NEWBURN BRIDGE, NORTHUMBERLAND
Minutes of the Proceedings of the Institution of Civil Engineers
IN the construction of a road-bridge over the River Tyne at Newburn the foundations for the piers involved difficulty and expenditure quite disproportionate to the whole work. This was due in the first place to the intention of the Rirer Commissioners to increase the depth of water in the higher reaches. At the present time the river-bed is 5 feet above low-water level a t Newcastle and the intention is to dredge this to 12 feet below low-water. The strata below this depth consist of silt and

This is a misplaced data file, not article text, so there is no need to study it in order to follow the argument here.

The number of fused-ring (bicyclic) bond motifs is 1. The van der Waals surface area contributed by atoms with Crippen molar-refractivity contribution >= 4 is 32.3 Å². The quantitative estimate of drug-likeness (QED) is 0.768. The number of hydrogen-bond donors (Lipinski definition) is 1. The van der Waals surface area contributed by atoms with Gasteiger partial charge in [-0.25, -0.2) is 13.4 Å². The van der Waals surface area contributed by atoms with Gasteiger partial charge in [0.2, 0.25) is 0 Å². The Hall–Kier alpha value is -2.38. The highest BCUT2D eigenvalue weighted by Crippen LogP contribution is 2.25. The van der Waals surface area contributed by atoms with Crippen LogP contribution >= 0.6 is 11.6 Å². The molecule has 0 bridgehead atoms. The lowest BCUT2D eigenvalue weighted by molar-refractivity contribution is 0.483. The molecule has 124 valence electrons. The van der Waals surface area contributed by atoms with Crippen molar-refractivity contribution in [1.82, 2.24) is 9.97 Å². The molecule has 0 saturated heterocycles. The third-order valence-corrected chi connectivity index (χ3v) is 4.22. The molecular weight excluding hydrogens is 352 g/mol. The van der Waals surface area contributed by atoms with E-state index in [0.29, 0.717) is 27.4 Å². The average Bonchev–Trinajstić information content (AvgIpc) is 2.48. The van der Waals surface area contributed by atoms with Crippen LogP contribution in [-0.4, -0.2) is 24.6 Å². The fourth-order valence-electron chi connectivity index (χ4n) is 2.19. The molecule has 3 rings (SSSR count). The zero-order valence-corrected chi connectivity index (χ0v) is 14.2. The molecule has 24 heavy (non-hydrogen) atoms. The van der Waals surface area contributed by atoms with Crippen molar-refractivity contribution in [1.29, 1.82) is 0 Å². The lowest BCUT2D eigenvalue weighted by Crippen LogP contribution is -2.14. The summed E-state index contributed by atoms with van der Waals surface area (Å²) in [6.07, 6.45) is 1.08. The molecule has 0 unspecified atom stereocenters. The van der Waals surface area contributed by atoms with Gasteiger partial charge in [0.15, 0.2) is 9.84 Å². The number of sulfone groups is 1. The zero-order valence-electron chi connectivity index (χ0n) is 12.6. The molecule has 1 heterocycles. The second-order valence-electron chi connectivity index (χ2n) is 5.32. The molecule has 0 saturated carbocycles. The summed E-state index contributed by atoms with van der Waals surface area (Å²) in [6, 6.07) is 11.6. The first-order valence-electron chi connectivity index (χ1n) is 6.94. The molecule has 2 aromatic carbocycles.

... nsist of silt and fine sand of a treacherous nature; it was therefore deemed advisable to carry the cylinders down to the rock. Preliminary borings were made on the site of each of the three piers; in two cases the existence of rock was proved within a very few inches of the depth anticipated, but in the deepest pier it was 8 feet lower. Each pier consists of a pair of wrought-iron cylinders 5 feet in external diameter, # inch thick, 1 9 feet 5 inches apart, in lengths of 4 feet, jointed vertically with T-bars 6 inches by 3 inches by 4 inch, and stiffened a t opposite points, with iron of the same section. A circumferential T-bar was riveted to each length, and this in erection was bolted to the adjacent length. Sinking was commenced at the north pier ; timber guide-squares being placed vertically, about 14 feet apart. Five lengths, i.e. 20 feet, of cylinder resting on the river-bed and held in position by the squares, were first erected, and open top sinking with a "Panton digger" was tried. The success of this method was not great, largely owing to the presence of gravel, which got between the jaws and permitted the escape of the material: but chiefly owing to nestingdue to the small size of the cylinder compared with that of the digger. It is probable that some of the more recent types of digger would have given better results. Weight was applied in the shape of kentledge-blocks 8 feet long, weighing 1 ton each, placed upon cast-iron rings fitting the top of each cylinder. On three or four occasions the cylinders were baled out and digging Downloaded by [ University of Liverpool] on [15/09/16].